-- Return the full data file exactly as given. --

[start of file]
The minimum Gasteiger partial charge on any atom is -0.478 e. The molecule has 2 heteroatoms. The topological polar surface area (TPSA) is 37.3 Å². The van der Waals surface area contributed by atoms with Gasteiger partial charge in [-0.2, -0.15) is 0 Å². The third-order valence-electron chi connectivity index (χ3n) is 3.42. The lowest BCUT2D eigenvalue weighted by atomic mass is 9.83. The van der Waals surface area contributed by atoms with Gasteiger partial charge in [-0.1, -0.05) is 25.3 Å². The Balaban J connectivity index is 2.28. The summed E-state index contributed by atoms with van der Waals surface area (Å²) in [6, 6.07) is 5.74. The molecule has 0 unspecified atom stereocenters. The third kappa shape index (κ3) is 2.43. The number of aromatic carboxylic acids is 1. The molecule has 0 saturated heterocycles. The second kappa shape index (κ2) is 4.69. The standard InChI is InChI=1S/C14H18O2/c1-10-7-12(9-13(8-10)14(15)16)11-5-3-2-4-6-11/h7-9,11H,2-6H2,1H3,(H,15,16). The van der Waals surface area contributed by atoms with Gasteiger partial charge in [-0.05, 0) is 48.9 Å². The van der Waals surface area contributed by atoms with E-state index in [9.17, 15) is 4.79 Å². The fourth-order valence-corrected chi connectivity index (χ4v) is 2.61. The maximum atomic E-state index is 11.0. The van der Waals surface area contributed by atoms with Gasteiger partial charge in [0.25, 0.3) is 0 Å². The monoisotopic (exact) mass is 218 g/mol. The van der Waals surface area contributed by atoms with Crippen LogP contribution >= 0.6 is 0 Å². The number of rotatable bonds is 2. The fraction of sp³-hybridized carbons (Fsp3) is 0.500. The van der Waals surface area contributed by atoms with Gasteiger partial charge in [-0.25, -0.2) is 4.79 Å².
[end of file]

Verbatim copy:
The minimum Gasteiger partial charge on any atom is -0.478 e. The molecule has 2 heteroatoms. The topological polar surface area (TPSA) is 37.3 Å². The van der Waals surface area contributed by atoms with Gasteiger partial charge in [-0.2, -0.15) is 0 Å². The third-order valence-electron chi connectivity index (χ3n) is 3.42. The lowest BCUT2D eigenvalue weighted by atomic mass is 9.83. The van der Waals surface area contributed by atoms with Gasteiger partial charge in [-0.1, -0.05) is 25.3 Å². The Balaban J connectivity index is 2.28. The summed E-state index contributed by atoms with van der Waals surface area (Å²) in [6, 6.07) is 5.74. The molecule has 0 unspecified atom stereocenters. The third kappa shape index (κ3) is 2.43. The number of aromatic carboxylic acids is 1. The molecule has 0 saturated heterocycles. The second kappa shape index (κ2) is 4.69. The standard InChI is InChI=1S/C14H18O2/c1-10-7-12(9-13(8-10)14(15)16)11-5-3-2-4-6-11/h7-9,11H,2-6H2,1H3,(H,15,16). The van der Waals surface area contributed by atoms with Gasteiger partial charge in [-0.05, 0) is 48.9 Å². The van der Waals surface area contributed by atoms with E-state index in [9.17, 15) is 4.79 Å². The fourth-order valence-corrected chi connectivity index (χ4v) is 2.61. The maximum atomic E-state index is 11.0. The van der Waals surface area contributed by atoms with Gasteiger partial charge in [0.25, 0.3) is 0 Å². The monoisotopic (exact) mass is 218 g/mol. The van der Waals surface area contributed by atoms with Crippen LogP contribution >= 0.6 is 0 Å². The number of rotatable bonds is 2. The fraction of sp³-hybridized carbons (Fsp3) is 0.500. The van der Waals surface area contributed by atoms with Gasteiger partial charge in [-0.25, -0.2) is 4.79 Å².